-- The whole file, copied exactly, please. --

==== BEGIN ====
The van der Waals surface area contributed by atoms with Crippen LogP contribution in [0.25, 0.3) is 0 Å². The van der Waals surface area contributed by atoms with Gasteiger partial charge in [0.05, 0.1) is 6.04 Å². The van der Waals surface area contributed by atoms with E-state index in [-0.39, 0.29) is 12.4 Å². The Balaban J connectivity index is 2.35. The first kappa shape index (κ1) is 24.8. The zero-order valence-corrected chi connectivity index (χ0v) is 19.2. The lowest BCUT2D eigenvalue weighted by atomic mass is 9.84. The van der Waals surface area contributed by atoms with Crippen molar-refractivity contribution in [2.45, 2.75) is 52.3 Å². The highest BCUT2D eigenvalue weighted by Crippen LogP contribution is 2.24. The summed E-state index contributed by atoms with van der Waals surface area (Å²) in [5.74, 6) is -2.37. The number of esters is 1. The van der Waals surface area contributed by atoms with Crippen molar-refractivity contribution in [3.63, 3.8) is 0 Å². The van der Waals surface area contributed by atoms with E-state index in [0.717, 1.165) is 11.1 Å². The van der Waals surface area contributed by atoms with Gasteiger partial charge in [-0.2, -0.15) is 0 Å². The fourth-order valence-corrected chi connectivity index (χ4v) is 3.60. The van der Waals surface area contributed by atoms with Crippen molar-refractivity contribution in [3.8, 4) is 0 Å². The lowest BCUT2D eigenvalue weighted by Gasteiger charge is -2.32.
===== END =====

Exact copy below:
The van der Waals surface area contributed by atoms with Crippen LogP contribution in [0.25, 0.3) is 0 Å². The van der Waals surface area contributed by atoms with Gasteiger partial charge in [0.05, 0.1) is 6.04 Å². The van der Waals surface area contributed by atoms with E-state index in [-0.39, 0.29) is 12.4 Å². The Balaban J connectivity index is 2.35. The first kappa shape index (κ1) is 24.8. The zero-order valence-corrected chi connectivity index (χ0v) is 19.2. The lowest BCUT2D eigenvalue weighted by atomic mass is 9.84. The van der Waals surface area contributed by atoms with Crippen molar-refractivity contribution in [2.45, 2.75) is 52.3 Å². The highest BCUT2D eigenvalue weighted by Crippen LogP contribution is 2.24. The summed E-state index contributed by atoms with van der Waals surface area (Å²) in [5.74, 6) is -2.37. The number of esters is 1. The van der Waals surface area contributed by atoms with Crippen molar-refractivity contribution in [3.63, 3.8) is 0 Å². The van der Waals surface area contributed by atoms with E-state index in [0.717, 1.165) is 11.1 Å². The van der Waals surface area contributed by atoms with Gasteiger partial charge in [-0.2, -0.15) is 0 Å². The fourth-order valence-corrected chi connectivity index (χ4v) is 3.60. The van der Waals surface area contributed by atoms with Crippen molar-refractivity contribution in [3.8, 4) is 0 Å². The lowest BCUT2D eigenvalue weighted by Gasteiger charge is -2.32.